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      07-17-2012, 09:08 AM   #48
urbo73
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Drives: cars
Join Date: May 2006
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Quote:
Originally Posted by David 12 View Post
Urbo73, very well thought out post. I am a very average driver at the track and my Porsche Cayman is a great track car in that it can make an average driver look good.

As you emphasized, the M3 is a great daily driver but does carry some weight.

When I was looking to replace my 335i, I intended to get a 2010 M3 coupe but faced with a close to $1,000 lease payment I decided to shop around. I then test drove the Cayman and got a great deal on it so I became a Porsche owner. The 911 Carrera S that I liked was about $115,000 and I ended getting my Cayman S for about $70,000.

As I think more about it, the Cayman, M3 and of course the 911 are all great cars. If you own one, consider yourself fortunate.

Dave

Former car: 2007 335i. JB3
The Cayman is a great car - I had one myself when it first came out, before the M3 (along with an old 911 SC). It is also easier to drive than the 911, and that's also why it's an automotive journalist's dream (as seen in magazine reviews, rankings, etc.). The trick is not to get into a bad spin, as the mid-engine design will cause the car to spin on it's mid-axis - something very difficult/almost impossible to recover from. This is why Porsche built in a good amount of understeer in the Cayman/Boxster platforms. They do that even with the 911s, but to a lesser extent (and the rear engine compensates anyways). This understeer however, starts to slow lap times. That's why when I see Cayman on top in the mag reviews, I say - do 10-15 laps! I spoke on that above a bit.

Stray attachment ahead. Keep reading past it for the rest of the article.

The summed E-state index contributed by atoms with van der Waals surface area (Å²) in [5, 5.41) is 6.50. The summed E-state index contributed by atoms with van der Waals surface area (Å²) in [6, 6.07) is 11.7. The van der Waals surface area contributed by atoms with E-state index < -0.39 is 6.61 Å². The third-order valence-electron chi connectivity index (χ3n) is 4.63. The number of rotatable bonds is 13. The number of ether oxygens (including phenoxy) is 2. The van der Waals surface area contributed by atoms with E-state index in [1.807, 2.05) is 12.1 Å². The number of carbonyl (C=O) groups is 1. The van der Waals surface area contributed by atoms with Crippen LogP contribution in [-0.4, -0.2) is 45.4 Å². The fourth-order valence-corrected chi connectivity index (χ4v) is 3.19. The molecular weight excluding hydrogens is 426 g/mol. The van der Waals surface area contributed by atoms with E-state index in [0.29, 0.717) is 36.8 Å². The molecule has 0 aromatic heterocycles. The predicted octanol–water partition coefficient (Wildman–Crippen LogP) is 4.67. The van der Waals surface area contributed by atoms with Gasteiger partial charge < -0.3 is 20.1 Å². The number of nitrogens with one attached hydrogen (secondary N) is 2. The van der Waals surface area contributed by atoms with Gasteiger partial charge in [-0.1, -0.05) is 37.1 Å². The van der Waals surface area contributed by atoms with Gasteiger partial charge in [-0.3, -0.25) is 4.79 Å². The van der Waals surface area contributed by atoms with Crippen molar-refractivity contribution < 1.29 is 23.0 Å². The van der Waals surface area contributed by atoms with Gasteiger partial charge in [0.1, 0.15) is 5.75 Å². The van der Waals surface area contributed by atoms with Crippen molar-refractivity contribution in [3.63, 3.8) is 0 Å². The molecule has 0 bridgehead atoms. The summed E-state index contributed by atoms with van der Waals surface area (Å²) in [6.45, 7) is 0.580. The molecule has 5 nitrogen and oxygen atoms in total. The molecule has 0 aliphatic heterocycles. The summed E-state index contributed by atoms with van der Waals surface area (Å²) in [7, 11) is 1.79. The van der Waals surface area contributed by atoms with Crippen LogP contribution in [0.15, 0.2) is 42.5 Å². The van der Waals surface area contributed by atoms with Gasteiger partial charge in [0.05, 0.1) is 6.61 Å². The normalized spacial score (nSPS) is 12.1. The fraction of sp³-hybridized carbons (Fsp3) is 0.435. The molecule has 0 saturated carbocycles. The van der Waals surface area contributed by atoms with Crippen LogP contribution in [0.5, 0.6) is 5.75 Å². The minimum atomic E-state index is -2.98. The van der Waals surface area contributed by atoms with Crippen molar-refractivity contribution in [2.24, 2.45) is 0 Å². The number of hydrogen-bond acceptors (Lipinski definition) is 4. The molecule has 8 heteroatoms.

But overall, yes, all are of course good cars, and IMHO, more than most drivers can handle (even if they think otherwise!). I see people talk about 7/10ths, 8/10ths, etc., but am not sure they know what it really means to be even 9/10ths close to the limit. I've driven some gung-ho trackers in my cars and they are surprised the car can do "more". This goes for most cars I've owned and tracked. As such, one should go with the car he/she feels most at ease with. Absolutely the right approach in my mind. Go not with what the mags or forums say (use that as a guideline with a grain of salt), but go with what YOU like and fits your lifestyle. Even if I prefer the 911 over any other street car, it's not the only car I've owned/own and not the be all, end all for everything. Quite impractical at times. I have a VW GTI as my cheap/family/"practical" car now, and I'll be the first to tell you it's a great car that you can really work out - a lot more than people think. In fact, most are surprised when I drive them in how fast and good the car can be.
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